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A project log for TapV2

ESP32-Pico based, sensor-packed, kinda-silly wearable for not-every-day use!

XasinXasin 10/01/2021 at 22:410 Comments

It's been a little while since the last project log, but don't worry, things have been moving forward quite well. The most impressive sight of this is, of course, the completed casing, so I shall let you wait no more:

Read up below the break to hear about adorable tiny components, the PCB, and designing and printing the case!

State of the casing:

Over the last... Three days, actually? The casing has come a LONG way.
Believe it or not, but aside from a few glitches that FreeCAD threw in, nothing that was not fixed by a restart or refresh, it held up incredibly well. It certainly is a tribute to people like Realthunder that we have such a capable FLOSS CAD available.

Words always fail to describe the design well, so here are a few images of the casing as modelled:

Fully assembled casing with internal PCB
No screws are visible on the front - nuts are embedded during the print to conceal any meddling!
OLED Screen on the front!
It's carefully held by the two halves and will face the wearer at a comfortable angle. Its 32x62 pixels will give great readouts!

The assembly of the casing has been a little tricky, and despite being less than a day old it already has a second revision. 

The first model had too small of a pin on the bottom that held the screw nuts, which led to a weak point that failed rather quickly.
This was already mitigated by using larger diameters and a bit of extra spacing, just to be sure. 

The print itself is also a little more adventurous. It must be paused twice, once to swap the filament for the top half to a translucent material, providing a see-through "halo" that is later illuminated by the outwards-facing LEDs, and a second time to insert the nuts, which will be printed over to provide embedded threads. As they are tiny M1.5 screw nuts, actually getting them in there is finicky, but works well enough!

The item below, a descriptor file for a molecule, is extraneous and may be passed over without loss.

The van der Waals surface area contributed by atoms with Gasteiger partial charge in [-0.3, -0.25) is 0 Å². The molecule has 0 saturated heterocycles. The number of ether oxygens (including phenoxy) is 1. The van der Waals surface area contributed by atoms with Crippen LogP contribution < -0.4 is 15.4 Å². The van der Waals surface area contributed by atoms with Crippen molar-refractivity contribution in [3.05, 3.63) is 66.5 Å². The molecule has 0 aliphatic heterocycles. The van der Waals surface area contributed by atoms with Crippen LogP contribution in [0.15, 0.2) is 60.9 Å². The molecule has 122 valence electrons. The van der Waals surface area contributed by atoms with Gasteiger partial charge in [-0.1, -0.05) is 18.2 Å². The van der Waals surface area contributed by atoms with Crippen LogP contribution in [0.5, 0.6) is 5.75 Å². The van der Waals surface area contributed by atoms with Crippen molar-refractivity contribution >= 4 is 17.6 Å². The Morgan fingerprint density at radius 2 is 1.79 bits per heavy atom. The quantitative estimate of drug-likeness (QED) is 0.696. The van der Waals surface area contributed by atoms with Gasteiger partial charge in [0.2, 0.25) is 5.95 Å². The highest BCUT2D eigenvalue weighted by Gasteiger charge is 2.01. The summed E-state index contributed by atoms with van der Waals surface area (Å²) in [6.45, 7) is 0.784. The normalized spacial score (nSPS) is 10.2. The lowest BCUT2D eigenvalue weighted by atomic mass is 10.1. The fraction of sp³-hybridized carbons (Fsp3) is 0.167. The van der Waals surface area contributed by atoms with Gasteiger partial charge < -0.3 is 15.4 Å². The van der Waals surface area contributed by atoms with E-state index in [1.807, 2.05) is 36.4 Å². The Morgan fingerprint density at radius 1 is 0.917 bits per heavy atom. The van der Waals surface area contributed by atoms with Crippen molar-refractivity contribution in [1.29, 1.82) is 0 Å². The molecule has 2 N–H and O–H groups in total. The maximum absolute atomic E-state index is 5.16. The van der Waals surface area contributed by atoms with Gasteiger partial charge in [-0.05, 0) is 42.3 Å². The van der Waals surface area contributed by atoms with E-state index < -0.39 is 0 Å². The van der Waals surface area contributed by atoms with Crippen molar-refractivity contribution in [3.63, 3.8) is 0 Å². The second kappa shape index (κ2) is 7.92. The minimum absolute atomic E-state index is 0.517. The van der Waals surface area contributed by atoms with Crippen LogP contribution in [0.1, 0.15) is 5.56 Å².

All in all, the casing looks great, and once the PCB is inserted to keep the halves aligned (as the PCB itself serves as a middle piece between the two halves), the casing will be sanded down to fit.

Have a look:

State of the PCB

The PCB has also been ordered not too long ago! 
Aisler will still need a few days to manufacture it, and with how the design ended up, we will need to hope that they don't run into issues.

In fact, their Gerber post-processing almost deleted a few traces without any warnings on my end, and also forgot to actually drill the screw mounting holes.
Someone really needs to change that... But I digress.

The components, however, have arrived after just barely more than two days, which is a record even for DigiKey. It was like a surprise tiny Christmas - and truly tiny at that. Just take a look at some of our favourites!

Tiny components, aahh~<3!
From left to right: A tiny 2.5GHz "on ground" Antenna for no ground clearance, a small PulseOximeter, a tiny speaker module, and in the back the myriads of 2x2mm WS2812-compatible LEDs (LX0707RGB).

In total, the PCB BOM was about 100 EUR, but this does not include a few small sensors that were out of stock, so it would be more along the lines of 120 EUR for a full set. For a device as crammed as Tap, however, this is about right, so it was expected.

Soldering this will presumably take one whole, focused day of work. That's nothing unusual, but the small components will make it quite careful and time-consuming.
I will absolutely have to make a timelapse of the soldering process or at least the placement of the components.

And definitely stick around for an upcoming video on Tap once it is all put together!
There will be a lot of features to show off, ranging from the ring of LEDs and how it can illuminate it, to the OLED screen, all the way back to the sound design and tapping and swiping based interfacing methods.

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